Tel +6 082414921 – 243708 – email firstname.lastname@example.org – email@example.com
Bako National Park, the oldest national park in Sarawak, was established shortly before Malaysia achieved full independence in 1954, and is today an ideal day trip for nature lovers and eco-minded adventurers. We headed there expecting to discover its extraordinary variety of natural scenery, habitats, plant life, and of course for its wildlife and especially for catching a sight of the bizarre, obscene-nosed Proboscis Monkey.
The minivan drive from Kuching Town to Kampung Bako (Bako Village) lasted about 30 minutes. At the park visitors center we registered while the guide arranged our boat ride. At the jetty we got acquainted with the main danger of this amazing environment: the saltwater crocodiles that may be found near river mouths and in mangrove swamps. I got a spooky feeling as I read the warning signs and looked at the murky waters infested with crocs, and I thought about the often-told story of the 14years old local boy who went fishing for crabs and turned into breakfast for one of the giant lizards.
Opposite the jetty, on the other side of the river, a picturesque fishermen village showed off colourful shacks on stilts where a Muslim community of fishermen lives, and nearby pontoons where fishing boats were moored. We learned that the local Government plans to add this river mouth area and its mangroves as part of Bako National Park for an easier environmental control.
The old boatman, dark-skinned, wide-eared and a sporting a huge smile, maneuvered the engine and pushed the small canvas-roofed wooden boat away from the shore for the 20-minute ride to Bako National Park headquarters situated on a peninsula. The boat ride was exhilarating in itself, and it is indeed part of Bako experience as you pass through stunning scenery. We splashed away towards the South China Sea along a coastline flanked by fully grown mangroves, no bridges crossing the river, and we passed by long poles sticking out of the sea in ordered groups. These are Nibong Palm trunks, a multi-thorn, multipurpose plant used in flooring and wall coverings, and here by fishermen to attach fishing nets that catch anchovies and shrimps when the tides grow or recede.
As we approached the river mouth, to our left Mount Santubong peaked majestically, its natural reserve where the Rainforest World Music Festival was held a few days before as a backdrop. Constant erosion over millions of years turned Bako into a picturesque coastline of steep cliffs, sea stacks, rocky headlands, and many stretches of sandy bays. To our right, jungle-covered hills towering over unique geological features like multilayer granitic rocks with iron patterns, iron skin formations, iron ridges, all so spectacular and artistic and shared by a flock of seagulls that circled above us.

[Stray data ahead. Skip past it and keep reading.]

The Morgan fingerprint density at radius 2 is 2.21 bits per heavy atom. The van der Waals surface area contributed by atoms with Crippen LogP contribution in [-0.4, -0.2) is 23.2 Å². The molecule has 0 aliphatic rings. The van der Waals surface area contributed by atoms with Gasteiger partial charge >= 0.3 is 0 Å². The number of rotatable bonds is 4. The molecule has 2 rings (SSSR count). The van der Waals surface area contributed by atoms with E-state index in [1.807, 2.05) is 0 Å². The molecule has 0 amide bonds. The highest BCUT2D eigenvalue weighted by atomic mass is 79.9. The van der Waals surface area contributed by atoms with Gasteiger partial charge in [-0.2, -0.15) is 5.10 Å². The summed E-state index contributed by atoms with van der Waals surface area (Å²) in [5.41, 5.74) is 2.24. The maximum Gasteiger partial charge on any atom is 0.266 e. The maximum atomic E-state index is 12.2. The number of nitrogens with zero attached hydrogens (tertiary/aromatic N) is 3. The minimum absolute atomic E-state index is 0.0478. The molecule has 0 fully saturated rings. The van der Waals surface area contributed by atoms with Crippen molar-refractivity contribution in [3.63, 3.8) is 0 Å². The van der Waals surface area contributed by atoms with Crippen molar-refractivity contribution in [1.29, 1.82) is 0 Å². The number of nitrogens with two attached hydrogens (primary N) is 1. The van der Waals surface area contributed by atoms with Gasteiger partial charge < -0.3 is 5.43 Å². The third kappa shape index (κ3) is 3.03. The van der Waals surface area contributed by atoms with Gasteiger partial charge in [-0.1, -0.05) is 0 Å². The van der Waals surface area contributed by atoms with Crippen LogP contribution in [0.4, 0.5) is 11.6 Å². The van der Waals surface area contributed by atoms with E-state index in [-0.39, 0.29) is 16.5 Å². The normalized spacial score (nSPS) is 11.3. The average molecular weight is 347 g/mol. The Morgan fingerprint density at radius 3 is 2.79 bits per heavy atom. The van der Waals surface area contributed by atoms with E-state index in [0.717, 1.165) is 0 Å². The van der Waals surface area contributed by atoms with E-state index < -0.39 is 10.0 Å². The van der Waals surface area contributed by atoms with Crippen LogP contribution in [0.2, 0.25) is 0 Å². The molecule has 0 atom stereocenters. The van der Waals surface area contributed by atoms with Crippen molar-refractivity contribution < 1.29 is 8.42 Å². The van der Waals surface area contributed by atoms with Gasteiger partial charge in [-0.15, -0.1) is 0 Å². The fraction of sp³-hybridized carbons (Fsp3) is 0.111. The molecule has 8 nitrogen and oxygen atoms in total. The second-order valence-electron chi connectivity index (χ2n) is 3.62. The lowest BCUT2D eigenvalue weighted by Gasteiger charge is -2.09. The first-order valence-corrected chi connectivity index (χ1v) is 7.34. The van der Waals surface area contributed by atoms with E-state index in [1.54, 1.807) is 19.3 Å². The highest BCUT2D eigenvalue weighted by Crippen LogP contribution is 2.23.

The boat finally reached the small jetty on the northern end of Bako headquarter’s beach. We walked the boardwalks on stilts to reach the Bako National Park HQ where the registration center and the canteen are based. The interior of the park can only be traversed on foot, and there is a board listing and mapping 16 color-coded jungle trails. At the HQ, we were immediately eyed by a group of naughty macaque monkeys who scatter rubbish and disturb visitors. We also sighted a huge bearded wild boar peacefully sunbathing on the lawn and another roaming freely, eating grass and rolling over stinky mud to repel insects and control body temperature; when the guide reassured us these mammals indigenous to Borneo are not dangerous to humans, we replied that being Italians, ‘Tagliatelle with wild boar sauce’ immediately came to our mind; after all, we may be the dangerous species for them and not the other way around…
Registration and formalities took 5 minutes and are to ensure visitors do not get lost in the park and be unaccounted for. Nearby is the lodging area where covered sheds and lodging are built, as well as the camping ground.
THE PROBOSCIS MONKEYS
Bako National Park’s dense rainforests are home to a wide range of animals, birds and plant life, including Bako’s most famous residents, the bizarre Proboscis Monkeys. About 150 of this highly endangered species live around the small park, and catching a sight of them is guaranteed as they are often close enough to the HQ area, foraging in the exposed Mangrove tree swamps or jumping from tree-top to tree-top. We started walking behind our guide Wayne and in less than a minute we heard noises from above: a group of Proboscis Monkeys were jumping around, their funny-looking nose pounding up and down, and we got an immediate chance to look at them really close up. It was a good start.